New study identifies world’s earliest evidence of opium use

The study sheds light on how the hallucinogenic drug was used in Late Bronze Age burial customs.

Traces of opium residue discovered in pottery vessels from a Late Bronze Age burial site in Israel have provided the earliest known evidence of opium use – and psychoactive drug use in general – in the world.

A Base-Ring juglet recovered from a grave at Tel Yehud, Israel. Photo: Clara Amit, Israel Antiquities Authority.

Between 2012 and 2017, the Israel Antiquities Authority (IAA) carried out excavations at the site of Tel Yehud, in the district of Yehud-Monosson, reveaing a number of Late Bronze Age (c. 1550-1300 BC) Canaanite graves that contained funerary offerings of pottery vessels.

According to Dr Ron Be’eri of the IAA: ‘the vessels that had been placed within the graves were used for ceremonial meals, rites, and rituals performed by the living for their deceased family members.’

A large group of ‘Base-Ring’ juglets made in Cyprus were found among the vessels. Since the 19th century, it has been hypothesised that Base-Ring juglets were used for storing opium, as their shape appears to resemble a closed and inverted poppy flower.

According to a study, recently published in the journal Archaeometry, a team of researchers from Tel Aviv University and the Weizmann Institute, in collaboration with the IAA, conducted organic residue analysis on 22 ceramic vessels of various types, including locally made storage jars and the imported Cypriot Base-Ring juglets, and found that eight of the vessels contained opium residue.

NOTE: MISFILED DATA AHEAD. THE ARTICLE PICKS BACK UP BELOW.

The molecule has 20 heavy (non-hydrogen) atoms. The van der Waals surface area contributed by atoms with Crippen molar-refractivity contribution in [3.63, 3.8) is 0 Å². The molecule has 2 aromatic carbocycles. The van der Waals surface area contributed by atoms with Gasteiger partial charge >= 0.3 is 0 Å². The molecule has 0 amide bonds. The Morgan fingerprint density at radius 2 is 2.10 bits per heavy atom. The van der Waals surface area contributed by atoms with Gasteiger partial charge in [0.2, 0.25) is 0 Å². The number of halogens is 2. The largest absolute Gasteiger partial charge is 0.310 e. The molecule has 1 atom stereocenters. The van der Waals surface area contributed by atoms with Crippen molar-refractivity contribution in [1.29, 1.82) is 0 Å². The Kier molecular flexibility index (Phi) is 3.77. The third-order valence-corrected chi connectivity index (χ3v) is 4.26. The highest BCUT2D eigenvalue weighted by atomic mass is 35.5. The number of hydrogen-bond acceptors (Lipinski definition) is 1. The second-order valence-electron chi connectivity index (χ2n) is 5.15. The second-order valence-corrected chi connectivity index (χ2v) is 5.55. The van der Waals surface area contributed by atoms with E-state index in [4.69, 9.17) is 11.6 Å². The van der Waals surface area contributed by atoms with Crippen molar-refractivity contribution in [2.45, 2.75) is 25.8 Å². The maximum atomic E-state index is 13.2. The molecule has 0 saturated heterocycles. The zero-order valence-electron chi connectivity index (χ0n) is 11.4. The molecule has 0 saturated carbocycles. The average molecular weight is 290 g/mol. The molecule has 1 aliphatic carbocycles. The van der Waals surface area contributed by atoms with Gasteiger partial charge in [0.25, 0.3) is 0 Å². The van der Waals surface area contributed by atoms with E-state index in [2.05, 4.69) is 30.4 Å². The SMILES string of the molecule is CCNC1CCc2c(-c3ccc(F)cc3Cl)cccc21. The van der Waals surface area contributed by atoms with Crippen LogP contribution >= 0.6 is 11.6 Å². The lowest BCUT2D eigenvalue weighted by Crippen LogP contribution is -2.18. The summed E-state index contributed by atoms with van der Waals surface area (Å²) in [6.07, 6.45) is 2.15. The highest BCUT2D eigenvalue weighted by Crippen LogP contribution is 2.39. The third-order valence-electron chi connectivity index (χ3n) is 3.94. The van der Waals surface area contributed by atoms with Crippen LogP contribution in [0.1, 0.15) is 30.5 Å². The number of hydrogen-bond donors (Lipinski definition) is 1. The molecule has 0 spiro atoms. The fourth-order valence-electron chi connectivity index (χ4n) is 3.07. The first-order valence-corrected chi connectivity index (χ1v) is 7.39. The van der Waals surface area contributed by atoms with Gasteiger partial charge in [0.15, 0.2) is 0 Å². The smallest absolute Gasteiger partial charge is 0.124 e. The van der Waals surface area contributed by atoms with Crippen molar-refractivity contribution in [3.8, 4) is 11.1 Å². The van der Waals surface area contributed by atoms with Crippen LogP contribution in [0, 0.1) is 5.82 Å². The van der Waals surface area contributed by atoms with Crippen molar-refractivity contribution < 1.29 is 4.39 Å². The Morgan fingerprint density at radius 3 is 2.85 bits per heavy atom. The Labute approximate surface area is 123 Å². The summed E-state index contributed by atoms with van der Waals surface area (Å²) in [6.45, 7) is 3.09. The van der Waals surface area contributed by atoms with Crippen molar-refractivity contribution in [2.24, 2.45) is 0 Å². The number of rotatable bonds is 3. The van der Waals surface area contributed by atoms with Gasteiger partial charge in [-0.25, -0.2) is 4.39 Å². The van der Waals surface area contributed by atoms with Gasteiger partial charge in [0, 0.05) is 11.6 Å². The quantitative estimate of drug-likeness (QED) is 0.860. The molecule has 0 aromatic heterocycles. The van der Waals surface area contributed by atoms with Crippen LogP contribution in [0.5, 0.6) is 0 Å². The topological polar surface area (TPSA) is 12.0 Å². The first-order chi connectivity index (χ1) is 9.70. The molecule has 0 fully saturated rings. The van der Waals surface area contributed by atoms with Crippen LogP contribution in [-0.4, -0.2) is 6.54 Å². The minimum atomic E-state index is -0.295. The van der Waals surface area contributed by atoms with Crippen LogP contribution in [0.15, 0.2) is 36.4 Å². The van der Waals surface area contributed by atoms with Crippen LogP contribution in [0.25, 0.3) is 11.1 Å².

Their results offer the earliest evidence of opium use, and of psychoactive substance use in general.

Ceramic vessels excavated from Canaanite graves at Tel Yehud, Israel. Photo: Assaf Peretz, Israel Antiquities Authority.

Vanessa Linares of Tel Aviv University said: ‘Of course, we do not know what the opium’s role was in the ceremony – whether the Canaanites in Yehud believed that the dead would need opium in the afterlife, or whether it was the priests who consumed the drug for the purposes of the ceremony.’

Linares added that the discovery nevertheless ‘offers us a rare glimpse into the burial customs of the ancient world.’

The vessels belonged to Late Bronze Age Canaanite graves, and were deposited as burial offerings. Photo: Assaf Peretz, Israel Antiquities Authority.

The analysis has also shed new light on opium trade in the Late Bronze Age.

Produced from poppies grown in Asia Minor (modern-day Turkey), the opium would have been transported to Cyprus, before then being exported to Tel Yehud in the Base-Ring juglets.

Their results also showed that the locally-made wares contained a lower concentration of opium alkaloids, indicating that the drug may have been transferred from the Base-Ring juglets and then diluted in a secondary vessel for more immediate use.